Legislative Assembly for the ACT: 1999 Week 4 Hansard (22 April) . . Page.. 1157 ..
MR KAINE (continuing):
Secondly, it does not tell us how far we have gone and how much further we have to go, and what, in fact, we are going to do specifically to deal with that. For example, the Government has been talking consistently about putting into effect a more comprehensive needle exchange program and a safe injecting house, a so-called safe injecting house, and a heroin trial. What does this document say about that?
In connection with both, it refers to an investigation of these two things. How come the Government has been so positive about going ahead with both of these things - they have been positive about it; no half-hearted approach at all - when their own strategy says that for the next couple of years we will be investigating? We will support the investigation of a scientific trial of a safe injecting facility and support the investigation of a scientific trial of controlled heroin provision. Where are we with these things? I am more confused about what the Government's intentions are and where they are going than I was before I read this document. So I have to say that I am not very impressed with it.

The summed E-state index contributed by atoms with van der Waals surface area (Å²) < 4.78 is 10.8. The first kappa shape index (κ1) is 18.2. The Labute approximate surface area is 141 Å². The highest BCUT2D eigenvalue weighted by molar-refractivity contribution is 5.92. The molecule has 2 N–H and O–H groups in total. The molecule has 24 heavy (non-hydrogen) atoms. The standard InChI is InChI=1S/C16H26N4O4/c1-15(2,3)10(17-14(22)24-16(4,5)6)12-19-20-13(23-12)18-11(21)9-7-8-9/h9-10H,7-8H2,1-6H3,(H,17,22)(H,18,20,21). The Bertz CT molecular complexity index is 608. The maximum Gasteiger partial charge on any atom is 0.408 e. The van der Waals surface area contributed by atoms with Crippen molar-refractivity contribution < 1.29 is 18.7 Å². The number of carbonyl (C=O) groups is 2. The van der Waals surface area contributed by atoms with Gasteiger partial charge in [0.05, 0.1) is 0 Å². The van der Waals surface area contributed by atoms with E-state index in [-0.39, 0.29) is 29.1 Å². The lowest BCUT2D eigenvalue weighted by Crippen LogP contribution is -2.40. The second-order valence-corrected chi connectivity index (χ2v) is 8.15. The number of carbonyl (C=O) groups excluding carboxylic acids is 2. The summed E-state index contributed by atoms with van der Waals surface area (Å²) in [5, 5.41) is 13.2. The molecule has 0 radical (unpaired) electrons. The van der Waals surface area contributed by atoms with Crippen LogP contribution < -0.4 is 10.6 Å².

The first three-year study proves that it was more process oriented than achievement oriented. Its evaluation makes that quite clear. Are we going to go through another two to three years of process evaluation and navel gazing about how we might go about doing something useful?
There is a point made in there that there is a lack of useful and comparable ACT data. How then can the Government make policy decisions if they do not have any ACT data on which to base them? In other words, we are making policy decisions totally in a knowledge vacuum. How can the Government justify that? More good words, but let us have some practical application.
Mr Speaker, as I say, I am very concerned. This problem has been well defined. We know that there is an enormous problem. We know that it is an increasing problem. But I do not see anything in this document that tells me or the community out there that this is what we are doing positively to combat that problem. Even insofar as it deals with the problem, it is only one aspect of the problem. Where is the comprehensive government policy document that talks about all aspects of the drug problem and what they intend to do about it? The Minister for Health clearly has a particular interest. The other members of the Government do not seem to have any interest because if they did this policy document would go much further than it does.
Mr Speaker, I must say I am exceedingly disappointed. I am not saying that there is not good material in here. I have to give the Minister credit. There is much good work being done but it is only addressing part of the problem. In fact, it is only addressing the symptoms in terms of the health problem. There is much more to the drug problem than that, and I wish the rest of the Government, other than the Minister for Health, would get off their butts and do something, as he is attempting to do in his own specialised field. Mr Speaker, it is a most disappointing document, purporting to be a government drug strategy, but it is nothing of the kind.
Debate (on motion by Mr Hird ) adjourned.